Now search your own heart. Let the Word and the Spirit of God throw their light on you. Have you been decreasing lately? Do you think less of yourself and of your position than you did a year ago? Are you seeking to obtain some position of dignity? Do you want to hold on to some title, and are you offended because you were not treated with the courtesy that is due you? The Pharisees were interested in John's credentials, but John did not want any title. We live in a day and time when people buy titles, and some take the titles by force without laboring for them. But when you are right with God, you do not worry about titles. In one of his Letters written earlier, Paul calls himself the “least of all of the apostles.” Later on he claims to be “less than the least of all the saints,” and again just before his death, he declares humbly that he is the “chief of sinners.” Notice how Paul seems to have grown smaller and smaller in his estimation. So it was with John the Baptist. My prayer is that contemporary Christians will stop praising and honoring men and women and letting Christ have all the honor and glory. Humanist Christianity is like a curse of the Great Babel in the Old Testament.

In light of John's humility read what Jesus Christ says about him: “He was a burning and a shining light." Christ gave him the honor that belonged to him. If you take a humble position, Christ will see it. If you want God to help and honor you, then take a humble position.

If you had been in John's position you would have said, “What did Christ say? I am a burning and shining light?” You would have had that recommendation grafted on a plaque and hanged it in your office. You would have put it in the newspapers and you would have sent them to your friends, with that part highlighted with yellow marker.

Ladies and gentlemen let us stop patting ourselves at the back and let others praise us. Do not go around praising yourself. If you want God to lift you up, get down. The lower you get, the higher God will lift you up. The Bible says, “God resists the proud but He exalts the humble.” Jesus Christ's eulogy of John was, “Greater than any man born of woman.” Isn't it good to have Jesus Christ, the God-Man say something like this about you?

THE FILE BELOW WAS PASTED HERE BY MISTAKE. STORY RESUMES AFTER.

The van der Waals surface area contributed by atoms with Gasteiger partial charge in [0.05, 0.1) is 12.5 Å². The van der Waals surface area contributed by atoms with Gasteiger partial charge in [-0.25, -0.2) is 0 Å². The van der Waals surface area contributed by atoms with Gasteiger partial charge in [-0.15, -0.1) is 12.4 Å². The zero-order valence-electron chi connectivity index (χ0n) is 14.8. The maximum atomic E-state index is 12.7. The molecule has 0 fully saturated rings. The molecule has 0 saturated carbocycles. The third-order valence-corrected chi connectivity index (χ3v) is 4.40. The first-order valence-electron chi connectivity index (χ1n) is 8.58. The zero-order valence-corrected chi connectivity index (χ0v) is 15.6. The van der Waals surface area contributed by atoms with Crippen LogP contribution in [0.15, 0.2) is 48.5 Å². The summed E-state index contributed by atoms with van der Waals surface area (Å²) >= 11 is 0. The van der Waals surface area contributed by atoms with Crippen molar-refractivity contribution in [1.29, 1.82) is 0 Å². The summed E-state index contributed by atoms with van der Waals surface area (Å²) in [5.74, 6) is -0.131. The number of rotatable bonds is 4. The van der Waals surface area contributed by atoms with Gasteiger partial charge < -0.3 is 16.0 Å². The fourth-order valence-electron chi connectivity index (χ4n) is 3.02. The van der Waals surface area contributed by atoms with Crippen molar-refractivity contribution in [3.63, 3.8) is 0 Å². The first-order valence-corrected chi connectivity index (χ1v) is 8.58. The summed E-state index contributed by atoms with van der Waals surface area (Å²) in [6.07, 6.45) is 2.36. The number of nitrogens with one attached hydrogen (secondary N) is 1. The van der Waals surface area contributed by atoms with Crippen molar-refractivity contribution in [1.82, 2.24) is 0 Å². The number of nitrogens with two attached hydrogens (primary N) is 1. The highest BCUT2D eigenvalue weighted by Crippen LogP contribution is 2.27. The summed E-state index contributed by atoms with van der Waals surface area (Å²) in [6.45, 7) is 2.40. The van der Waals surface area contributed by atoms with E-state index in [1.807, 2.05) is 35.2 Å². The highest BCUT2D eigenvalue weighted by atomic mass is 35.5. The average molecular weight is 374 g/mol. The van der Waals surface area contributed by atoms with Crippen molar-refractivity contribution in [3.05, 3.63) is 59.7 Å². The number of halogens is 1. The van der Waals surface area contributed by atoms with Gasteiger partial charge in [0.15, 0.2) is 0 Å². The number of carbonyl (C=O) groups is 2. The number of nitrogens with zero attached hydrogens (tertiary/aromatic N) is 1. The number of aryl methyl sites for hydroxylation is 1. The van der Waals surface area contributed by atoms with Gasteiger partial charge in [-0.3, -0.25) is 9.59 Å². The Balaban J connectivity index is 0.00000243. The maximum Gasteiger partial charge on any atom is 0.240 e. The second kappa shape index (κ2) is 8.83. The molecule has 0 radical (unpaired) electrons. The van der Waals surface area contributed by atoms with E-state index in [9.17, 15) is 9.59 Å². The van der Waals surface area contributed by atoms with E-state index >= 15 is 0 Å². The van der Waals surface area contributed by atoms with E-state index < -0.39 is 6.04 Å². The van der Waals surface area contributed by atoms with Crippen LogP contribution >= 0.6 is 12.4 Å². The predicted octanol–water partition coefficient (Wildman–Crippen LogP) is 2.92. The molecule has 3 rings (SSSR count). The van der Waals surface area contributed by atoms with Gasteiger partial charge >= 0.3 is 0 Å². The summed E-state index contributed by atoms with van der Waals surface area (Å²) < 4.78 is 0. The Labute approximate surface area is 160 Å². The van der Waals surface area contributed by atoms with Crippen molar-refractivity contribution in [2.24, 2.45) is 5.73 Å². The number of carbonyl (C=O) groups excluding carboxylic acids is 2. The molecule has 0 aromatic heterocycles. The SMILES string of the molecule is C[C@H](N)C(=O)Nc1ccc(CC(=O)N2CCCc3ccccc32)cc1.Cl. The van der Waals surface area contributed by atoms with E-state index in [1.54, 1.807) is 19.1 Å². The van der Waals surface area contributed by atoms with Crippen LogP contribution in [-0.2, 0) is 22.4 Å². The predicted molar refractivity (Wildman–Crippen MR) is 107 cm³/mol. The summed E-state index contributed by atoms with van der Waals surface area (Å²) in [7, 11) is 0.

The one virtue of Jesus Christ Himself, which is next to His obedience, is His humility (Eph. 2:5-11).

In a class in homiletics in a theological school different students would preach their sermons before the class. After the sermon, the student would go into the office of the professor, who would criticize it and offer suggestions. One day, the saintly professor said to a student, “The sermon you gave yesterday was mighty fine. The truth you dealt with was well arranged and well presented. But your sermon had one omission—a grave one, too. There was no word in it for a poor sinner like me!”

Hsu Chu came from a wealthy Chinese family. He entered the China Inland Mission Hospital to be trained as a nurse. He dressed immaculately. One day he was asked to perform a menial service—to clean and shine some shoes. He felt insulted and refused. “No gentleman or scholar would do such a lowly work,” he said. The superintendent of the hospital took the shoes and shined them. Hsu Chu looked on with mingled feelings. “Come with me to my office,” said the superintendent. Then He asked Hsu Chu to read the thirteenth chapter of John. His eyes filled with tears as he read the verse: “If I then, your Lord and Master, have washed your feet; you also ought to wash one another's feet” (John 13:14). “May Jesus forgive me,” he prayed. Thereafter no one scrubbed floors, washed dishes, shined shoes, or did other lowly tasks more joyfully than Hsu Chu. How sad it is that in some churches you cannot get volunteers to clean the sanctuary, and yet everyone expects God to bless and use him/her.

Brothers and sisters in Christ let us be filled with the Spirit of Jesus Christ so that gentleness and humility will characterize our life. When that happens no work will seem menial or beneath your dignity. After all, Jesus washed the feet of His disciples. That was the job of the lowest of house slaves in the First century. Humility will help you to ignore the approval of men and women and seek the approval of God. If Jesus were to say something about you what would He say? Pursue humility and Christ will exalt you in due time.

Kennedy Adarkwa
Kennedy Adarkwa, © 2012

The author has 320 publications published on Modern Ghana.Column: KennedyAdarkwa

Disclaimer: "The views/contents expressed in this article are the sole responsibility of the author(s) and do not neccessarily reflect those of Modern Ghana. Modern Ghana will not be responsible or liable for any inaccurate or incorrect statements contained in this article."